Why to change All-Star voting policies

Why to change All-Star voting policies

Carson Field, Sports Editor

With the NBA and NHL All-Star Games looming, there has been talk about how the selection processes are flawed. These systems have proven to be flawed, when players that were not necessarily deserving of being an All-Star were leading vote-getters. In the NBA and MLB, the fans get to vote for the starting lineups, the NHL lets fans vote for captains, and the NFL lets the fans account for one-third of the total vote.

There is one answer to this problem: minimize the power that the fans have in voting. The fans should not have as much power in All-Star game voting because it gives All-Star status to undeserving players, it hurts players’ Hall of Fame chances, and fanbases can skew the voting.

The first problem with giving fans power in the selection of the big four sports’ All-Star Games is that it occasionally puts undeserving players in the games. For example, in this year’s NHL All-Star voting, Coyotes left wing John Scott was voted into the All-Star Game, despite only playing in 11 games this season and not scoring a goal in one of them. The only reason that fans voted for him is that he had a cool story, he was cut from the team three times and there was a rally on Twitter. Another example of undeserving players being chosen in these high-caliber games is Lakers forward Kobe Bryant, who is an NBA legend, but has struggled this season. Once again, the only reason that Bryant was chosen is because this is his last season in the NBA and is loved by many fans.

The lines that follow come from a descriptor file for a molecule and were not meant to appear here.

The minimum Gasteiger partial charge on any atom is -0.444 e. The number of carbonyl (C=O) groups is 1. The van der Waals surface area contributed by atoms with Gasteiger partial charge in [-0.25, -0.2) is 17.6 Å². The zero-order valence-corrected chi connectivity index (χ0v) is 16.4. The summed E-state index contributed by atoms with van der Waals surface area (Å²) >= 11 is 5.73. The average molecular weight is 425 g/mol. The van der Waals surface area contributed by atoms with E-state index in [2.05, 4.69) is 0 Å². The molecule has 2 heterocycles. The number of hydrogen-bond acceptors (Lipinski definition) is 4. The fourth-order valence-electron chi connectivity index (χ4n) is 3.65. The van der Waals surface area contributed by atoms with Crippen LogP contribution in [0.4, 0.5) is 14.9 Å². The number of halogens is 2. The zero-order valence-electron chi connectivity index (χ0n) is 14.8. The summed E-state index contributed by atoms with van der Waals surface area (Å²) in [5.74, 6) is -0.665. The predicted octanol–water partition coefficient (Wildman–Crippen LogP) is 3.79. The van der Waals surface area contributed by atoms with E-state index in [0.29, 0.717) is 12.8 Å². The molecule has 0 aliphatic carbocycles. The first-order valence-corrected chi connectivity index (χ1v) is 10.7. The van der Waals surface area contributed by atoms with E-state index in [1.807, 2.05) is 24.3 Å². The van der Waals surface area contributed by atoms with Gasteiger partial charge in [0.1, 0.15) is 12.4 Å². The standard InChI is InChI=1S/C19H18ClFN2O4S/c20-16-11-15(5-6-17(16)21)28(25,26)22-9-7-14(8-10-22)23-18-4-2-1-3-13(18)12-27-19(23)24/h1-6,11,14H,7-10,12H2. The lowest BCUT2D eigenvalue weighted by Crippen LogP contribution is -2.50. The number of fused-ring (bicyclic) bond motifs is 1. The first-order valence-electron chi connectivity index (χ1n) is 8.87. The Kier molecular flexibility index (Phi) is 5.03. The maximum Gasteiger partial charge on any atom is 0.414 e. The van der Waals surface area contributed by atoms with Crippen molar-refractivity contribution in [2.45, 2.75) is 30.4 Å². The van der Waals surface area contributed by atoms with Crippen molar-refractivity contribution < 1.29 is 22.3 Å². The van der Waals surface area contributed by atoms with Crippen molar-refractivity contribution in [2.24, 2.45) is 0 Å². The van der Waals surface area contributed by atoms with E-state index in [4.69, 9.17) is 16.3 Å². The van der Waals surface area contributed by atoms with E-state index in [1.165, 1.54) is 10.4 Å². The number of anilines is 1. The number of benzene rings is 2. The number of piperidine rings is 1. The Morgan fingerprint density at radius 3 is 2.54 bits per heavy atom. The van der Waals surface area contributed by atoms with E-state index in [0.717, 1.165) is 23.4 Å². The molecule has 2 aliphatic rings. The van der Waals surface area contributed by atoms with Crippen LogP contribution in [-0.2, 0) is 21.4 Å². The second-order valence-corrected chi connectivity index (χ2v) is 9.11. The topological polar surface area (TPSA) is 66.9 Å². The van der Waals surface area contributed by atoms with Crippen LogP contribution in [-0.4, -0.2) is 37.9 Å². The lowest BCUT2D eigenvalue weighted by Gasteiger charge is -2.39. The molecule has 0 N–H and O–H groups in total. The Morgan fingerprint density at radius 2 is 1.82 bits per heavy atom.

Another reason to limit the fan voting in All-Star games is because it hurts the deserving players’ Hall of Fame chances. One of the main criteria for Hall of Fame selection in the big four sports is number of All-Star selections. A player with five selections to the one of the All-Star Games will have a much better chance of being inducted into the Hall of Fame than an athlete with three or four selections.

Finally, fan-based All-Star voting can be skewed by strong fan bases. In 2015, the MLB All-Star voting seemed to be somewhat flawed when the Kansas City Royals got seven players into the All-Star Game, the most of any team. While Kansas City did end up winning the World Series, they put players who some might have seen as undeserving into the game. The Royals very nearly put the worst qualified hitter in the American League at the time, Omar Infante, into the All-Star game, but luckily star second baseman Jose Altuve beat him out. The situation with the 2015 Royals is another reason that the fans should be limited on their voting power.

Fans have abused their power to vote for the All-Star Games in previous years, proving that they should no longer get as much power when voting for these high-caliber games. I am not in favor of giving the fans no power when voting. In my opinion, the NFL has the most reasonable fan-voting process. The NFL’s process of letting the fans get one-third of the vote is much more reasonable than the NBA, MLB and NHL, which give fans the ultimate power on voting for starters or captains. Hopefully the commissioners of these leagues will give some thought on limiting fan voting, due to the number of voting problems over the past few years.